The Nile River was crucial to the development of ancient Egypt. In addition to Egypt, the Nile runs through or along the border of 10 other African countries. On the banks of the River Nile dwelled people who were among the first to cultivate agriculture for the purpose of economic forecasting.

The Nile swells in the summer. The annual inundation is a result of the heavy tropical rains in Ethiopia. In South Sudan, the flood can begin as early as April, but the effect is not felt in Egypt till July. The water then starts to rise and continues to do so throughout August and September, with the maximum occurring in mid-September.

The Nile was such a strong focal point for the ancient Egyptians that their calendar began the year with the first month of the flooding.

In addition to paving the way for agricultural abundance, the Nile provided ancient Egyptians with a vital transportation route. As a result, the Egyptians became skilled boat and ship builders. They created large wooden craft with sails and oars that were capable of traveling longer distances; as well as smaller skiffs made of papyrus reeds attached to wooden frames.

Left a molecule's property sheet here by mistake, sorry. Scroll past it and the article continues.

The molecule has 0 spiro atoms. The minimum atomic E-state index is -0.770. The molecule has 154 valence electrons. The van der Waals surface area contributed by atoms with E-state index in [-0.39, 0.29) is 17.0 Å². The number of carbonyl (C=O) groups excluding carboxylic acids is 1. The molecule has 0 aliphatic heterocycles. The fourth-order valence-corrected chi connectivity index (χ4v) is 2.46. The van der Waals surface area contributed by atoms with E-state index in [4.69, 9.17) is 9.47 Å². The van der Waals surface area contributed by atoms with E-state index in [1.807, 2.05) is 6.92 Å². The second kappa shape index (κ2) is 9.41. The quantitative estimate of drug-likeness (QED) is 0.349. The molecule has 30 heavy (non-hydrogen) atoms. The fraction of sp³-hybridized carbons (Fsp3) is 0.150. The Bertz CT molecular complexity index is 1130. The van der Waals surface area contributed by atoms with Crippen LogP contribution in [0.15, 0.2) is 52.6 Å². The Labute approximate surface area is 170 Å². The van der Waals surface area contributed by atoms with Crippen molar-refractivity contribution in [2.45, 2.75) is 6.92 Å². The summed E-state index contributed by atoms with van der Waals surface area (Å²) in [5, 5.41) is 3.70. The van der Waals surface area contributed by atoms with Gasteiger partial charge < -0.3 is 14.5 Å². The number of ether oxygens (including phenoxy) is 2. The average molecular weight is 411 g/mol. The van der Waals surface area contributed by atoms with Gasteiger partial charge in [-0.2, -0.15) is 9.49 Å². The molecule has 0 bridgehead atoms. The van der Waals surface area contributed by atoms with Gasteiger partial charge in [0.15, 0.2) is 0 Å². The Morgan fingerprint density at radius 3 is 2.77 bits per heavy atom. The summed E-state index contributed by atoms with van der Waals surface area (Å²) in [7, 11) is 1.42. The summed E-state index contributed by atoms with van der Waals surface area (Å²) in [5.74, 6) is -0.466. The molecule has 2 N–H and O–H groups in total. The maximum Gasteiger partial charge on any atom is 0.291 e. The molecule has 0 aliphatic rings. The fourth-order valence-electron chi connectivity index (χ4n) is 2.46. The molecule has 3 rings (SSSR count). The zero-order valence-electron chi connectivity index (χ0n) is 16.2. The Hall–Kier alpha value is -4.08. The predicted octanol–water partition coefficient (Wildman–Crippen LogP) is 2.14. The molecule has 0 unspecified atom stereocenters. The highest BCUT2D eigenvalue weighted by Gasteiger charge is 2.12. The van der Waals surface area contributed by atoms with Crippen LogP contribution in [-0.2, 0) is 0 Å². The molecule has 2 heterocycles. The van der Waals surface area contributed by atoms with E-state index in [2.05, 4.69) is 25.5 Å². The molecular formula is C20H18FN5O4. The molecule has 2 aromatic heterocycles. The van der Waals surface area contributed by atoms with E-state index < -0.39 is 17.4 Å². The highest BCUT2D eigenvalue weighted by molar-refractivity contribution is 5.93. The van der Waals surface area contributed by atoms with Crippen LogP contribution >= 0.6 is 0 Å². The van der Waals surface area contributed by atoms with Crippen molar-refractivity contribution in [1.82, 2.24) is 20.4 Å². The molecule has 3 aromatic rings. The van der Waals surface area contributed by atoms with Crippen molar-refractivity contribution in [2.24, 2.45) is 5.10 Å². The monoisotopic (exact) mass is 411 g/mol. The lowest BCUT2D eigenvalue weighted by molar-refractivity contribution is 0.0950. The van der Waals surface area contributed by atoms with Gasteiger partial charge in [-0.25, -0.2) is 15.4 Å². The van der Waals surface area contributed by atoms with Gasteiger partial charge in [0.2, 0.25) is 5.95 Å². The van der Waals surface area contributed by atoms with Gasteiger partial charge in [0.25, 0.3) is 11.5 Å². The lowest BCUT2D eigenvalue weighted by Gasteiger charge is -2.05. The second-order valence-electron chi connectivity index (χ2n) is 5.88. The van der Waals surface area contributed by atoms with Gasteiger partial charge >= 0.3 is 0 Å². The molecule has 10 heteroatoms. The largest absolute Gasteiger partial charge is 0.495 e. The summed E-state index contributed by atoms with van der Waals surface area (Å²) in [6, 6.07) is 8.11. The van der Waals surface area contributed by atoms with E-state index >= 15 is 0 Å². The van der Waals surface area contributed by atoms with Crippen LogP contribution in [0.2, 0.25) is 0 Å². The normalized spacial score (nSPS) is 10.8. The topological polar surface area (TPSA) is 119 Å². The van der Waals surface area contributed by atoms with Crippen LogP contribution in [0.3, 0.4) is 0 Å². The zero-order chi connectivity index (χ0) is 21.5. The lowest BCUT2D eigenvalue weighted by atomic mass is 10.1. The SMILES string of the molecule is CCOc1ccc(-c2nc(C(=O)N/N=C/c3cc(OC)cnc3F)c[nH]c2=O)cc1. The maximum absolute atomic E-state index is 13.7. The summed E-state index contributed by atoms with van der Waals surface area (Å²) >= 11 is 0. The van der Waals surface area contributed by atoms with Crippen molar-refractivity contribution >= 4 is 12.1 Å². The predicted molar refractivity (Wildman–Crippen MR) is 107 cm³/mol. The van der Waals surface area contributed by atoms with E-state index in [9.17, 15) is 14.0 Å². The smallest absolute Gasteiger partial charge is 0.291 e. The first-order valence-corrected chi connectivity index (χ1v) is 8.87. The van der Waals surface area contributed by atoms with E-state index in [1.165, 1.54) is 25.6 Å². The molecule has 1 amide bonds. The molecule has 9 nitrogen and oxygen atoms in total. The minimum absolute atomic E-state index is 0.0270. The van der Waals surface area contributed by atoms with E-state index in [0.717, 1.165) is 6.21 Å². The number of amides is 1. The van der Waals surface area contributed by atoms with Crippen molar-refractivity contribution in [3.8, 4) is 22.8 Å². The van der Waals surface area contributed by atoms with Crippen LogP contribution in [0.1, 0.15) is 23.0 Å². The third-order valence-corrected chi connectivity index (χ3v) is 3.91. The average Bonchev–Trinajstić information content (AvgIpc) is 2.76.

The skiffs were used for travelling short distances as well as fishing and hunting game in the marshes. Longer journeys were taken on large wooden ships. The ships were used to transport the massive blocks of stone that were used to build the pyramids, temples and cities along the river.

When the pyramids were constructed in 2490 BCE, the Nile River had an arm—one that has long since vanished—with high water levels that helped workers ship materials to the construction site. The pyramids, the royal tombs for the pharaohs Khufu, Khafre and Menkaure, rose to monumental heights in part thanks to the Nile’s now vanished Khufu branch.

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